Areas of Deprivation in Scotland’s Councils

Distribution of Deprivation by Council Area: overall SIMD 2020 Rank

The Scottish Government publishes data following completion of the Scottish Index of Multiple Deprivation survey every four years which provides a set of relative measures of deprivation.  The most recent survey, SIMD 2020, was released in Jan 2020.  For the analysis Scotland is split up into 6976 individual zones each with a population of approximately 700 to 800  and each is  ranked based on its deprivation relative to all other zones.

The chart shows the percentage distribution of deprivation across Scotland’s local councils based on the numbers of its zones in allocated to decile bands of deprivation rank.  In the chart the deep purple band represents the most deprived decile (i.e. one of the 697 zones categorised as the 10% most deprived in Scotland) and the dark green band representing least disadvantaged.  Thus councils with with a higher percentage of deprived zones compared to others (according to the SIMD 2020 analysis) will have larger purple bands extending across the graph.  The chart is also sorted with the most deprived councils positioned at the top (based on percentage zones in the three most deprived deciles).


This analysis shows  differences in the percentage of zones of deprivation in councils relative to one another.  Typically these are counties associated with a large decline in engineering and manufacturing jobs over the past 50 years.  The councils most affected are:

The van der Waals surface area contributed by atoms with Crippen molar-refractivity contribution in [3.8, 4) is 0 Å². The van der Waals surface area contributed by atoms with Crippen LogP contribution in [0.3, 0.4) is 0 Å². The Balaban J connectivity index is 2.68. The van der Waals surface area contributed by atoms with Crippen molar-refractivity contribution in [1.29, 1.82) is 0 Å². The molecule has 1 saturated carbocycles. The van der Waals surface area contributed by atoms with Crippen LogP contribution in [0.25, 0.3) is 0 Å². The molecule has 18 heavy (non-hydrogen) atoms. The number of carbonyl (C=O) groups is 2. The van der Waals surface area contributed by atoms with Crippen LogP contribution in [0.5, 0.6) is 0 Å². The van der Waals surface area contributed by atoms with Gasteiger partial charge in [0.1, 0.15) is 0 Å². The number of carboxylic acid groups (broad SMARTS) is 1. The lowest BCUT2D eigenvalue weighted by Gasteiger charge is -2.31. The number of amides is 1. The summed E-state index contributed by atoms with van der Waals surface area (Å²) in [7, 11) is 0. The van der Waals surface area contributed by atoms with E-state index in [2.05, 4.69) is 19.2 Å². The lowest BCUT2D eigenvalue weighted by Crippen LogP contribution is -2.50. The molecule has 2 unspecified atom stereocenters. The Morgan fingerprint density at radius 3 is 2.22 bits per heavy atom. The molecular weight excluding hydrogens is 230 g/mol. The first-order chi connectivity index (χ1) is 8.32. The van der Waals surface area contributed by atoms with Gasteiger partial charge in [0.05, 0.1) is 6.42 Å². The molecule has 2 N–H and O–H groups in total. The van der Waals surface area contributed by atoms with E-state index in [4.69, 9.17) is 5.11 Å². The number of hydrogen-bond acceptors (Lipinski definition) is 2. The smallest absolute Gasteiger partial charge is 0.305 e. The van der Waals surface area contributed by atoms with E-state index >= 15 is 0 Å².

Glasgow City::  44% of its zones in deciles 1-2, and 55% in deciles 1-3;
West Dumbartonshire::  39% and 54%;
InverClyde::  44% and 53%;
North Ayrshire::  40% and 51%;
Dundee City::  38% and 49%.

In contrast the council areas with the lowest percentage of their zones in the most deprived tend to be large rural and or the smaller island councils.

Scottish Borders::  6% of its zones in deciles 1-2, and 11% in deciles 1-3;
East Renfrewshire::  7% and 8%;
Orkney Islands::  0% and 7%;
Na h-Eileanan an Iar (Hebridean Isles):: 0% and 5% ;
Aberdeenshire::  3% and 5%;
Shetland Islands::  0% and 3%.

Note, however, the actual numbers of zones and population affected will vary between councils because there are large differences in their sizes.  For example Glasgow City has 746 zones whereas West Dunbartonshire has 121.  The impact on populations will be analysed separately.

The overall simd 2020 deprivation rank for each of Scotland’s datazones was grouped into deciles across the whole of Scotland – decile 1 (d1) being the most deprived and d10 the least deprived.  For each council area the number of its zones in each band was counted and the percentage of zones in each band within that council calculated.  The above chart and the table below shows the percentage distribution of zones in each decile band for each council area.  The chart and table are sorted (based on the total council percentage in deciles 1 – 3).  Note that small differences in the decimal points may occur between the chart popup information and the table because of rounding differences during the chart production.

Table of Results
The table shows the distribution (as percentages) of each council’s datazones into overall SIMD 2020 rank deciles where decile 1 is the most deprived.  Councils with more of its zones distributed into ranks 1 -3 have a greater percentage of its population living in deprived areas.


the tables shows the percentage of zones for each council aread allocated to deciles 1 to 3



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